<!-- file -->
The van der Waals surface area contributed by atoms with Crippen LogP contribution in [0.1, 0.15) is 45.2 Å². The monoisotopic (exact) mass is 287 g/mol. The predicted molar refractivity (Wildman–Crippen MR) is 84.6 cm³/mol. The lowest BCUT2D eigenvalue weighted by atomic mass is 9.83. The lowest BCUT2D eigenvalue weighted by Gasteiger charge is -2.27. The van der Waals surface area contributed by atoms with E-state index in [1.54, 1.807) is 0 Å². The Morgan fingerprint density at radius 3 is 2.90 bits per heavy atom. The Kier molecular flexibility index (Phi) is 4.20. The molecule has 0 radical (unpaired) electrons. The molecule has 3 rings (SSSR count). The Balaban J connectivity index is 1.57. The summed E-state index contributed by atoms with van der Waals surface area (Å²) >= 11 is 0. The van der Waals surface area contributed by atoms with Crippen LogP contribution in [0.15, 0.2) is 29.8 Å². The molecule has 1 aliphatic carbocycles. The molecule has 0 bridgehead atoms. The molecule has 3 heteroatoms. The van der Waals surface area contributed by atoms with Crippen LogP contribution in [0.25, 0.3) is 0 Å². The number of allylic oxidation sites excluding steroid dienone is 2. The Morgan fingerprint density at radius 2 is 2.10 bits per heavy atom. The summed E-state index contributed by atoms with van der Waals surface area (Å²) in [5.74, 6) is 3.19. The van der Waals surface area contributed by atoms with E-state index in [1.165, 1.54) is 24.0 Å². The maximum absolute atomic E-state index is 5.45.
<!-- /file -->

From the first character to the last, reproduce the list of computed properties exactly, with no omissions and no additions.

The van der Waals surface area contributed by atoms with Crippen LogP contribution in [0.1, 0.15) is 45.2 Å². The monoisotopic (exact) mass is 287 g/mol. The predicted molar refractivity (Wildman–Crippen MR) is 84.6 cm³/mol. The lowest BCUT2D eigenvalue weighted by atomic mass is 9.83. The lowest BCUT2D eigenvalue weighted by Gasteiger charge is -2.27. The van der Waals surface area contributed by atoms with E-state index in [1.54, 1.807) is 0 Å². The Morgan fingerprint density at radius 3 is 2.90 bits per heavy atom. The Kier molecular flexibility index (Phi) is 4.20. The molecule has 0 radical (unpaired) electrons. The molecule has 3 rings (SSSR count). The Balaban J connectivity index is 1.57. The summed E-state index contributed by atoms with van der Waals surface area (Å²) >= 11 is 0. The van der Waals surface area contributed by atoms with Crippen LogP contribution in [0.15, 0.2) is 29.8 Å². The molecule has 1 aliphatic carbocycles. The molecule has 0 bridgehead atoms. The molecule has 3 heteroatoms. The van der Waals surface area contributed by atoms with Crippen LogP contribution in [0.25, 0.3) is 0 Å². The number of allylic oxidation sites excluding steroid dienone is 2. The Morgan fingerprint density at radius 2 is 2.10 bits per heavy atom. The summed E-state index contributed by atoms with van der Waals surface area (Å²) in [5.74, 6) is 3.19. The van der Waals surface area contributed by atoms with E-state index in [1.165, 1.54) is 24.0 Å². The maximum absolute atomic E-state index is 5.45.